Dexamethasone Prophylaxis Potential for Radiation-Induced Pain Flare

Researchers suggest pretreatment with dexamethasone to prevent pain flares after radiotherapy for bone metastases

medwireNews: Patients who experience pain flare as a result of palliative radiotherapy for symptomatic bone metastases could benefit from prophylactic treatment with dexamethasone, suggest findings published in The Lancet Oncology.

Researcher Edward Chow, from Sunnybrook Health Sciences Centre in Toronto, Ontario, Canada, and fellow investigators explain that although radiotherapy is an effective treatment option for painful bone metastases, 30–40% of patients experience acute pain flare.

In this double-blind phase III trial, they compared the efficacy of dexamethasone 8 mg with placebo for the attenuation of pain flare. Both dexamethasone and placebo were taken at least an hour prior to receiving a single fraction of palliative radiotherapy and subsequently every day for 4 days.

Twenty-six percent of 148 patients randomly assigned to receive dexamethasone experienced pain flare from the time of radiotherapy until 10 days after treatment (0–10 days). Among the 150 participants given placebo, the incidence of pain flare was 35%, with an absolute between-group difference of 8.9% (p=0.05).

Between days 0 and 5, a significantly smaller proportion of dexamethasone-treated compared with placebo-treated patients experienced pain flare, at 20% versus 31%, with an absolute difference between groups of 11.1%. However, the treatment arms were comparable with respect to pain flare incidence between days 6 and 10.

A sensitivity analysis that assumed that patients with missing data in either group did not have pain flare on days 0–10 found a significantly lower incidence of pain flare in the dexamethasone than in the placebo group, at 18% and 29%, respectively. The absolute difference between treatment arms was 11.8%.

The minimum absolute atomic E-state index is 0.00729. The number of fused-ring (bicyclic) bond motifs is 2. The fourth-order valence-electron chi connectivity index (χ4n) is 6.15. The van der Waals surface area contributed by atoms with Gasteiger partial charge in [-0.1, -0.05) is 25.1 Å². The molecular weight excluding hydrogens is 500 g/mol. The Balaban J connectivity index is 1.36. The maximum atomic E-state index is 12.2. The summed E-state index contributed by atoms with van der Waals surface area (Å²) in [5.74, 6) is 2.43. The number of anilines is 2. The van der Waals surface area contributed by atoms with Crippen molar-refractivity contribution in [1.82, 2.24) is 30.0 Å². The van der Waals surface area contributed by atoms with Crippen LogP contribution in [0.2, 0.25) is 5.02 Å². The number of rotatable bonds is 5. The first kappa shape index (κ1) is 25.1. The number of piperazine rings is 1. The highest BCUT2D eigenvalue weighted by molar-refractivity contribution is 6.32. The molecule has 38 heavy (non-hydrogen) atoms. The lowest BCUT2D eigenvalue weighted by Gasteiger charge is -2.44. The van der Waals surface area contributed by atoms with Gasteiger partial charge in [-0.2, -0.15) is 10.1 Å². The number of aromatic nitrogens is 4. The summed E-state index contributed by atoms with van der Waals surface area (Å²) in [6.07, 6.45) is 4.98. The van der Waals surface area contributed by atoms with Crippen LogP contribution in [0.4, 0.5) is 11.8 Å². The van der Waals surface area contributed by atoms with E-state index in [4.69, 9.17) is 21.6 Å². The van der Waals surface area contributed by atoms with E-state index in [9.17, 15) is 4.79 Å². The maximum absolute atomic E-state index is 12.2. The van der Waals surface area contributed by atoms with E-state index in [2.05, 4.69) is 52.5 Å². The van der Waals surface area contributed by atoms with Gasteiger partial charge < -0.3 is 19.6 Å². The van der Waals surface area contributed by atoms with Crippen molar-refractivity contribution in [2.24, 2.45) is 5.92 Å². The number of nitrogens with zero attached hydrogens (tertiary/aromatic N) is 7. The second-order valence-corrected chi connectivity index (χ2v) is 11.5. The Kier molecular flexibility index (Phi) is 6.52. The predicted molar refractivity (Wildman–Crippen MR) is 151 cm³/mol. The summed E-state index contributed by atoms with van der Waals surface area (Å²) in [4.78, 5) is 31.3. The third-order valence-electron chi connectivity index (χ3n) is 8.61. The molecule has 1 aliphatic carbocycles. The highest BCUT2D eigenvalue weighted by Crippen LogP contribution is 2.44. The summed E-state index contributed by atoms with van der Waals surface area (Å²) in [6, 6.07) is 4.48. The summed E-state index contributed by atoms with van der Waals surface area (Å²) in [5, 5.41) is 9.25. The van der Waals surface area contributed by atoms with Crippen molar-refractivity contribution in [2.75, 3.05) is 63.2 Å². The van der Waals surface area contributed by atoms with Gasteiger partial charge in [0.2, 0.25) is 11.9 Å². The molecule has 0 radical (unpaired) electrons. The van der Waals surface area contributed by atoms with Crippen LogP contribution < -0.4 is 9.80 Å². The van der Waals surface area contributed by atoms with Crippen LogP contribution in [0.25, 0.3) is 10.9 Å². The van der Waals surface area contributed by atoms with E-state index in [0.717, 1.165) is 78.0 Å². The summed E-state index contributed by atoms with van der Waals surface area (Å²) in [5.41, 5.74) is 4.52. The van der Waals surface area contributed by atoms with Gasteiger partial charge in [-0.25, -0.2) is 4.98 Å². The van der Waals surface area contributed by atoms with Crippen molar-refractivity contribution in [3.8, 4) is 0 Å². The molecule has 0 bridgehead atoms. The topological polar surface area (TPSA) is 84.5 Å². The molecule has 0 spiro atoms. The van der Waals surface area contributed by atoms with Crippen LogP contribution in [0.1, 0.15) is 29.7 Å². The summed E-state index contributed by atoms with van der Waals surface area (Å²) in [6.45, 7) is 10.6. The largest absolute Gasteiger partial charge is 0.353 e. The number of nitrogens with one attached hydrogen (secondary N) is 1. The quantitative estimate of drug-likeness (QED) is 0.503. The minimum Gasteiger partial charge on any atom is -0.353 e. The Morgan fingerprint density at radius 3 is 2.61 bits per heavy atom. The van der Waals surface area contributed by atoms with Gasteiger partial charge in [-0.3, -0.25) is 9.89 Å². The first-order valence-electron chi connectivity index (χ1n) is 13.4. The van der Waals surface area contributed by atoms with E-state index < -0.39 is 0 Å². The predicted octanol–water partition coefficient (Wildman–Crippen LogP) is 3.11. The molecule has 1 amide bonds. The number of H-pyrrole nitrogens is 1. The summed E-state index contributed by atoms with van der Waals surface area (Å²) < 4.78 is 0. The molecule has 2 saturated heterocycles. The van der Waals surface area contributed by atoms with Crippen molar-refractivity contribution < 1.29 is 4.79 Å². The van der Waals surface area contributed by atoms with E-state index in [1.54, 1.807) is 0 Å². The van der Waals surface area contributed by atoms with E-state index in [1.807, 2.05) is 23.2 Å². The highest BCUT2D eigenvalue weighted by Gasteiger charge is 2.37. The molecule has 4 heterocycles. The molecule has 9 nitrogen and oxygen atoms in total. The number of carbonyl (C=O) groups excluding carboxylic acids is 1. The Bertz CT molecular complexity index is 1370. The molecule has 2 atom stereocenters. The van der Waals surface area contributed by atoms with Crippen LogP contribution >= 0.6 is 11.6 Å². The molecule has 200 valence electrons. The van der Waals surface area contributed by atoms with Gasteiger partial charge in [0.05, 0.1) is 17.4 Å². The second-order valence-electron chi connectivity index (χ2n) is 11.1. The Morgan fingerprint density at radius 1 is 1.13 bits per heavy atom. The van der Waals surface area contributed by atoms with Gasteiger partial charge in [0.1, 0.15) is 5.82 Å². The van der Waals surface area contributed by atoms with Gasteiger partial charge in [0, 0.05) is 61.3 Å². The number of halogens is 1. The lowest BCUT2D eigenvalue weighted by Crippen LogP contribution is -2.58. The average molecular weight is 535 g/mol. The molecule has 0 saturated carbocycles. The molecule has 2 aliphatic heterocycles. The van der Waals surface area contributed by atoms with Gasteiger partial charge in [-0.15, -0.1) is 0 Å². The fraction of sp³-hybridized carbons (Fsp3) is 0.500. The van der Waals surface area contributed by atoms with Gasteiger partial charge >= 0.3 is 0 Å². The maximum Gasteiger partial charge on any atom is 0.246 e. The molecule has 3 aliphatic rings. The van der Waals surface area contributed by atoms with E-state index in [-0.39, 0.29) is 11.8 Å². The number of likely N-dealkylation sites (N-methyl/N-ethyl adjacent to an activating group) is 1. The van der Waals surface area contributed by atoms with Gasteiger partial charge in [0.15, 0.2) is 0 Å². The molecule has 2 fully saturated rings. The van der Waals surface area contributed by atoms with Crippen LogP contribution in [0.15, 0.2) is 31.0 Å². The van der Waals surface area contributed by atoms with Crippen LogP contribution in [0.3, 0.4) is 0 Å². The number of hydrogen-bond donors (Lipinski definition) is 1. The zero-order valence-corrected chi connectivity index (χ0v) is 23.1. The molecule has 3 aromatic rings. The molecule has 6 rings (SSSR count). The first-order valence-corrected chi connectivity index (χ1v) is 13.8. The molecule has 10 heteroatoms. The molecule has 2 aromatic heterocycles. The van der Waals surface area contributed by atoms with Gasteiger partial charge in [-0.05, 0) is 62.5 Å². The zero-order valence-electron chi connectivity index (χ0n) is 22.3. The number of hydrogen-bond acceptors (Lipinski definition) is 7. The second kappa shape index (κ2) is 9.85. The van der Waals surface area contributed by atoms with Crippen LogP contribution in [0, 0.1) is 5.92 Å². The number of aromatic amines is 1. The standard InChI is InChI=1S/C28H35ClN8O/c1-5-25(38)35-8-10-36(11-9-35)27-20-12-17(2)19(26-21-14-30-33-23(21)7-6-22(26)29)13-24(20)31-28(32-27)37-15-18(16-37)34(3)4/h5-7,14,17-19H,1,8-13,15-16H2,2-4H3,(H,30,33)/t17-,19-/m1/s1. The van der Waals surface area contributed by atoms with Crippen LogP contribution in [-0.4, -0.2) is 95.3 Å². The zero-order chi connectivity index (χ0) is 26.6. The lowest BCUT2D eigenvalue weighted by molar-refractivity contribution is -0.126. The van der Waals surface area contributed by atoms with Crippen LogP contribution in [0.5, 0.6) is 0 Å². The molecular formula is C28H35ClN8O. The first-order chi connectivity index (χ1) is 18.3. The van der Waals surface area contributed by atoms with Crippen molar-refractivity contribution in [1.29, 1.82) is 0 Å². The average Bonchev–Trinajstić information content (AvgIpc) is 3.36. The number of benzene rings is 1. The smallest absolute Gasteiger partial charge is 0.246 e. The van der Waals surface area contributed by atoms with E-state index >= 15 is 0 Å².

The team reports that the number needed to treat increased from a hypothesised six to an observed 11 in the intention-to-treat analysis and nine in the sensitivity analysis.

Dexamethasone-treated patients reported significant reductions in nausea and functional interference, and improvements in appetite at day 10 compared with baseline. And significantly more patients in the dexamethasone than the placebo group reported these quality of life improvements, which were assessed using the bone metastases module of the EORTC Quality of Life QLQ-C15-PAL questionnaire.

Bone pain of grade 3 or higher occurred in 7% of patients in the dexamethasone arm and in 14% of those in the placebo arm. And 2% of dexamethasone-treated patients but none of their placebo-treated counterparts experienced grade 3 or worse hyperglycaemia.

The researchers suggest that “prophylactic use of dexamethasone should be adopted as standard of care for patients receiving palliative radiotherapy for treatment of painful bone metastases.”

Commentators Barry Laird and Marie Fallon, from the University of Edinburgh in the UK, commend the authors on their robust clinical trial in this setting.

But they point out that the number needed to treat is high, and other analgesics such as strong opioids with a lower number needed to treat (3–4) could be used instead.

Moreover, although the reported beneficial effects on quality of life are not in question, steroids can adversely affect muscle mass and glycaemic control, write the commentators.

“Therefore, although the findings are encouraging, caution is advised before dexamethasone is used routinely to prevent pain flares after radiotherapy.

“In relation to the mechanism of analgesic action, being mindful of the general effects of steroids is important, such as improved sense of wellbeing, which could arguably attenuate the subjective pain experience”, they conclude.


Chow E, Meyer RM, Ding K, et al. Dexamethasone in the prophylaxis of radiation-induced pain flare after palliative radiotherapy for bone metastases: a double-blind, randomised placebo-controlled, phase 3 trial. Lancet Oncol; Advance online publication 18 October 2015. doi:

Laird BJ, Fallon M. Attenuating pain flare: a new role for an old therapy? Lancet Oncol; Advance online publication 18 October 2015. doi:

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